JOLIET, Ill. (AP) — Mark Martin is proving age is nothing but a number.

Or in his case a few numbers.

The 50-year-old Martin has four victories this season, more than any driver in Sprint Cup.

His win Sunday at Chicagoland Speedway bumped him to 11th in the points standings. Though he still insists he’s driving for fun and for wins, and not points, Martin is a legitimate contender to stay in the top 12 and compete for the Chase for the championship over the season’s final 10 races.

The number that does not define him is 0.

As in, no Cup titles over a career that dates to 1981.

Martin is in the thick of the hunt this year for winning that first championship that would stamp the only missing line on a resume that screams Hall of Fame. Martin is hounded by questions about what finally winning the title would mean to him, but NASCAR’s senior statesman is not haunted by the thought of ending his career without one.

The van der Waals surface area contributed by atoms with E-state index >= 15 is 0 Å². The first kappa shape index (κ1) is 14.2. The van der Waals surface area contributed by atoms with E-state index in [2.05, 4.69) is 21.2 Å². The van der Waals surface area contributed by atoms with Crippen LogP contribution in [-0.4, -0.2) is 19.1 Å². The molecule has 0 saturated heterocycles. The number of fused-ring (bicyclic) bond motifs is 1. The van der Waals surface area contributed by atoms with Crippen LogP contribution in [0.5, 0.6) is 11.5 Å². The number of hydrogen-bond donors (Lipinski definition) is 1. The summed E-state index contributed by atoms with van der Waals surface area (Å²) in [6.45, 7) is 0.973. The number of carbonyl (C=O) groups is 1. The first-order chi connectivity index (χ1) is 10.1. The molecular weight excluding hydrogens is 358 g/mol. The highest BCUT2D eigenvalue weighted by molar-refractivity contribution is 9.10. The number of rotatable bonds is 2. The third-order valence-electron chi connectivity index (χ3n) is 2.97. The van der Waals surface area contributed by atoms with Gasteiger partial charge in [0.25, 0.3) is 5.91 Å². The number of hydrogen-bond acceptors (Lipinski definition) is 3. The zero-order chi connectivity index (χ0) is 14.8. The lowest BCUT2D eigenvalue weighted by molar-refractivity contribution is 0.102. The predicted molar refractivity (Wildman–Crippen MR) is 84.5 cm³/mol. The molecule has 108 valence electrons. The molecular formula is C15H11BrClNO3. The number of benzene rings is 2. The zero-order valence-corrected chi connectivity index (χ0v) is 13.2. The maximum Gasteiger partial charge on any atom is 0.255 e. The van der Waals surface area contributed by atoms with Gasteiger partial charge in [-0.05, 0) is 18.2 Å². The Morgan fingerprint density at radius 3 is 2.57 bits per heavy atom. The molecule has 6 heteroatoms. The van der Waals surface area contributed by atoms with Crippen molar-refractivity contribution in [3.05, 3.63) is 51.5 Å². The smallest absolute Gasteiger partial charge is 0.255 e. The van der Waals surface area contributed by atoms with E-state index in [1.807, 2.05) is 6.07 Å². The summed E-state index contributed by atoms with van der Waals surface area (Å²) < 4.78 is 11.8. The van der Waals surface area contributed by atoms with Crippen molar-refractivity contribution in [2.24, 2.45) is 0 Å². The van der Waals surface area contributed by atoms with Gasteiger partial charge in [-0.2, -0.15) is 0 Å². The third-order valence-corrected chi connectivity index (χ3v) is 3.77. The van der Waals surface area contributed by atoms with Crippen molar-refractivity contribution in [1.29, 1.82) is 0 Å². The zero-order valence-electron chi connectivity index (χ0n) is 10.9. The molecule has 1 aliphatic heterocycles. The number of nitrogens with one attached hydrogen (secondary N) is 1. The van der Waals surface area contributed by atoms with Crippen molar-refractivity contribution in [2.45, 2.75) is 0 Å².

“I absolutely don’t care,” Martin said. “Let me tell you something, what difference would it make if I had a championship trophy? I don’t see anybody win a championship and quit. Not in this sport. Would anyone respect me more? I would think that’s more important than a trophy. Respect.”

Martin has earned as much respect as any driver in the garage. Known for his tireless work ethic, trademark consistency and his role as a mentor, Martin is one of the most admired drivers in NASCAR.

“There’s no way you should define this guy by what he hasn’t done,” said Alan Gustafson, Martin’s crew chief with Hendrick Motorsports. “What he has done is incredible.”